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The giants are believed to be among 76 clubs across Europe who will come under the Club Financial Control Body's spotlight this week

Manchester City and Paris Saint-Germain are set to find out this week whether they will be punished for breaches of Uefa’s Financial Fair Play (FFP) regulations.

The European governing body’s Club Financial Control Body (CFCB) will meet on Tuesday and Wednesday to investigate a swathe of cases relating to possible breaches, with the two heavyweights believed to be among the total 76 clubs under the spotlight.

Under Uefa’s FFP rules, clubs must register football-related losses of no more than €45 million for the three years ending June 2014, with year-on-year reviews determining whether they might realistically meet the targets put in place.

Both City and PSG have posted huge annual losses over the last two full seasons, but each have covered those deficits with controversial commercial deals worth hundreds of millions of euros. The Qatari-owned French champions have signed a €200m-a-year deal with the Qatar Tourism Authority, while the English League Cup winners signed a €475m sponsorship contract with Etihad and pumped millions into the formation of New York City FC and the rejuvenation of Melbourne Heart in Australia.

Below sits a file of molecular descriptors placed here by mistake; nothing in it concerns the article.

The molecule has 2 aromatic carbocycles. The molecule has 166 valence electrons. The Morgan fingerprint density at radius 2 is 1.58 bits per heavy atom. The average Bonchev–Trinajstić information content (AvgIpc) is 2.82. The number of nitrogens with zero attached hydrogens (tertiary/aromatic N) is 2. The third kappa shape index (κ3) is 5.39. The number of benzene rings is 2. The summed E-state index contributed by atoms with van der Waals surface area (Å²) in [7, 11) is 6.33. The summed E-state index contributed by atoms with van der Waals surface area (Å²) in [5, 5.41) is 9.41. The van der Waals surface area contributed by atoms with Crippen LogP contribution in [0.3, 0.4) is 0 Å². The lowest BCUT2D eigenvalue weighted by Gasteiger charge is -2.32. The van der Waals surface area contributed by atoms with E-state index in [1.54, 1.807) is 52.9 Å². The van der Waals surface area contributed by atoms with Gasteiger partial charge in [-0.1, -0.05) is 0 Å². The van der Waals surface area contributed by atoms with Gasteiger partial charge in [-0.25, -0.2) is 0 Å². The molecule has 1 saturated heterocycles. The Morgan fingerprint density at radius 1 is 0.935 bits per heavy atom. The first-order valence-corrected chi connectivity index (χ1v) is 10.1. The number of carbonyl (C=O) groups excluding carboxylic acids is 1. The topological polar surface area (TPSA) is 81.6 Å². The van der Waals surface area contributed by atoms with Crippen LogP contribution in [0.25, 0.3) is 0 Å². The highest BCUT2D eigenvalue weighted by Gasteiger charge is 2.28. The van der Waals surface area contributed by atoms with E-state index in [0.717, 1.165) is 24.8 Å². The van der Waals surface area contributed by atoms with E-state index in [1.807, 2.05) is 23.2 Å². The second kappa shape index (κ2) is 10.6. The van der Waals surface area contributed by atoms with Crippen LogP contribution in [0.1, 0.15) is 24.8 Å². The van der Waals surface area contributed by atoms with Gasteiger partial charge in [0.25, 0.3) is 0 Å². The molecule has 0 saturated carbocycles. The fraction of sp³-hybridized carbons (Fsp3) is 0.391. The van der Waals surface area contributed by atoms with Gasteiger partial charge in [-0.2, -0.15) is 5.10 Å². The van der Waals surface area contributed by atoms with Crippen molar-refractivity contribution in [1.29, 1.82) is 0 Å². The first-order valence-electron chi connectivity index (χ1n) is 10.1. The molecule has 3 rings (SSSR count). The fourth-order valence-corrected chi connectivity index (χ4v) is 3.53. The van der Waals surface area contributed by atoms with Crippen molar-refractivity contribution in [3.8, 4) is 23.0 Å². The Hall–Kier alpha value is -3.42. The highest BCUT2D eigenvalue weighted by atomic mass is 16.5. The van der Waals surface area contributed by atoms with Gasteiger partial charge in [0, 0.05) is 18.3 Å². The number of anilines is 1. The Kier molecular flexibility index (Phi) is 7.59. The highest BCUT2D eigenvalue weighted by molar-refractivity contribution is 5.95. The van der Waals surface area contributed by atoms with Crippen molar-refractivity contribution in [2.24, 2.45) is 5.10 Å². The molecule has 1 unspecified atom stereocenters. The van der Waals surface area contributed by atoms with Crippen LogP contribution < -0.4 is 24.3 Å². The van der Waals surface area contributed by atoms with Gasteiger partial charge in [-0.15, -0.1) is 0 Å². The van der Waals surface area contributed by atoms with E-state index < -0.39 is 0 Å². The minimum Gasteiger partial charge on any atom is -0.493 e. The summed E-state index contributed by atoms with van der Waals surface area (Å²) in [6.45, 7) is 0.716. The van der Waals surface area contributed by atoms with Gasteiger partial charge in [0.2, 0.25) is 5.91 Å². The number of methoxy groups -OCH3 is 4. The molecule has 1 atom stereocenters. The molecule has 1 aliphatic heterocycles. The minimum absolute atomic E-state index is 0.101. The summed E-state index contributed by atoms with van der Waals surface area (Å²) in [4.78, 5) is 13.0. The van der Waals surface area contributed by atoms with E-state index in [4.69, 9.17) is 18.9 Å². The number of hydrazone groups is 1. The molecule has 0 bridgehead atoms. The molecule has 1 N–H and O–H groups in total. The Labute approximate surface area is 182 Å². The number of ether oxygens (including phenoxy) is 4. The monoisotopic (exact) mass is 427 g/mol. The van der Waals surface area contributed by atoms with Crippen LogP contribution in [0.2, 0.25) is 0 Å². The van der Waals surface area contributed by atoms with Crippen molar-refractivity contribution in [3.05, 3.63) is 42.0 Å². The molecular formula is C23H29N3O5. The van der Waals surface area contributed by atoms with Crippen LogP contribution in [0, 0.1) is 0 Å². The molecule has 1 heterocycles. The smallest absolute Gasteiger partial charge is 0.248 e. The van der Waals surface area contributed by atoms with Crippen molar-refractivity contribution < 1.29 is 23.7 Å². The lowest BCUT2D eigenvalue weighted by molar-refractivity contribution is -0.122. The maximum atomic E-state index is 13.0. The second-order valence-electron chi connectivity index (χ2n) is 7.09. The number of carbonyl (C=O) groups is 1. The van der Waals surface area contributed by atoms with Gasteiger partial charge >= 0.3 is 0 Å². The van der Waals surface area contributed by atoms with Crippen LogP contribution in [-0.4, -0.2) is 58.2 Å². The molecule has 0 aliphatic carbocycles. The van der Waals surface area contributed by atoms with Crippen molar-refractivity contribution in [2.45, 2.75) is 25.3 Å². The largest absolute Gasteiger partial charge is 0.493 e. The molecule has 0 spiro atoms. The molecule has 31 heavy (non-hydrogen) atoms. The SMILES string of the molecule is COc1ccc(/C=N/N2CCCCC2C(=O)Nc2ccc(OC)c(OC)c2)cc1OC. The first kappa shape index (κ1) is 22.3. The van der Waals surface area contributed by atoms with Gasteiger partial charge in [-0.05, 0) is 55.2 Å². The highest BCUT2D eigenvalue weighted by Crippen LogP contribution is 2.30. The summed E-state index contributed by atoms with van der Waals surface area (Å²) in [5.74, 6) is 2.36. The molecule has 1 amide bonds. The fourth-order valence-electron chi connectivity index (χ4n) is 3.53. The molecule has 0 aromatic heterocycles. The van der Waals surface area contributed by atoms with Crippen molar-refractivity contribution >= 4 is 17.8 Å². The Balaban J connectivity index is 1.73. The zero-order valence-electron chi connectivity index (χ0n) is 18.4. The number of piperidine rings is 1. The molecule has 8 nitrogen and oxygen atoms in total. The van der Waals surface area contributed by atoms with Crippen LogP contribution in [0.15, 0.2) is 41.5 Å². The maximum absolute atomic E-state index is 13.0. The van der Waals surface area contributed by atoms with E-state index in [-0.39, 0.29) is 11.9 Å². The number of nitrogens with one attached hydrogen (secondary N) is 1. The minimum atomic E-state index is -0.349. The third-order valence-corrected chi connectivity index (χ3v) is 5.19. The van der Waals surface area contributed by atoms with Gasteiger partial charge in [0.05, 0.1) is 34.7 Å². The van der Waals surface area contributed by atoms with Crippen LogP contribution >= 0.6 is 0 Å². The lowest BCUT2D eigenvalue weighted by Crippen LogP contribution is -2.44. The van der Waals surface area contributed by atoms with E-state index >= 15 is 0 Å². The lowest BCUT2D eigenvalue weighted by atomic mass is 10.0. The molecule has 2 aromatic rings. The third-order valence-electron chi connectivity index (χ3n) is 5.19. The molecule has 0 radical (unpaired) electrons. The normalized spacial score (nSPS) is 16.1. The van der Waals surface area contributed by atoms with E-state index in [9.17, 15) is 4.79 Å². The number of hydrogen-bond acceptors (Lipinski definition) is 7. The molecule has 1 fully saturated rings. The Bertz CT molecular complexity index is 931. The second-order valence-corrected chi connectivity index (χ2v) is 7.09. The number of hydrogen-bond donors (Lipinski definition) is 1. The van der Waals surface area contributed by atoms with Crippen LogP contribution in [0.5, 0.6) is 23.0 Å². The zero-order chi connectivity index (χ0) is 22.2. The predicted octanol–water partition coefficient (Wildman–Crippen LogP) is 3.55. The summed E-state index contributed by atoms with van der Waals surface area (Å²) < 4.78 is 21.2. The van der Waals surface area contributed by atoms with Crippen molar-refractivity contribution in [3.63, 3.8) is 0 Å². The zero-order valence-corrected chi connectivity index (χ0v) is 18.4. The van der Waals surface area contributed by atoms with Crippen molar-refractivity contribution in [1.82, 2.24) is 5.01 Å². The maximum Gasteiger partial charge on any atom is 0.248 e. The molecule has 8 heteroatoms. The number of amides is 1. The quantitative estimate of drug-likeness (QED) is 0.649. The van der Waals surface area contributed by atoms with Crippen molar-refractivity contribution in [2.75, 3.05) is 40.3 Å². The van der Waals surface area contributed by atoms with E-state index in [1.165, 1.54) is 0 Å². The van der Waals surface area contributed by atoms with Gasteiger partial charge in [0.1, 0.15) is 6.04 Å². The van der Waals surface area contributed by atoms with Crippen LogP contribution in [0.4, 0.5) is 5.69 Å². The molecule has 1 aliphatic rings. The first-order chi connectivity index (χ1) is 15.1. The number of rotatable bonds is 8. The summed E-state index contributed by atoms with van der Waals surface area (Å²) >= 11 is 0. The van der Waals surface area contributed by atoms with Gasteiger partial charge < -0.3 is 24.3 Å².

Uefa has said that it will study the suitability of such cases very carefully, and a judgement is expected to be handed down by the CFCB’s investigatory chamber during its two-day meeting.

If outfits are deemed to have seriously breached the FFP regulations, they will be referred to the CFCB’s adjudication panel for a final verdict. Sanctions will then be announced by Uefa at the beginning of May.

The two major clubs under investigation are both expected to appeal any sanctions they face, with a final adjudication by the Court of Arbitration for Sport (CAS) possible in every case.

However, former Chelsea chief-executive Trevor Birch told Goal recently that cases which go to CAS could well be played out by some of the world’s finest lawyers.

"Presumably, Manchester City and PSG are being very well advised," said Birch. "They have taken a view that what they have done is appropriate and will stand up to scrutiny by the Fair Play panel.

"On the face of it, it sounds feasible for them to have set up franchises in Australia and America, and for them to buy intellectual property there. But it will come down to the fine detail, and the accountants at City will have to sign off on it. The proof of the pudding will be in the eating in that once these start being adjudicated upon, these clubs will be represented by some very clever lawyers."

Sanctions imposed on those clubs failing to provide good reason for making losses outside of the regulations could range from transfer bans to suspension from Uefa competitions.

The regulations came into force from the summer of 2011 as part of a push for financial equality by Uefa president Michel Platini.

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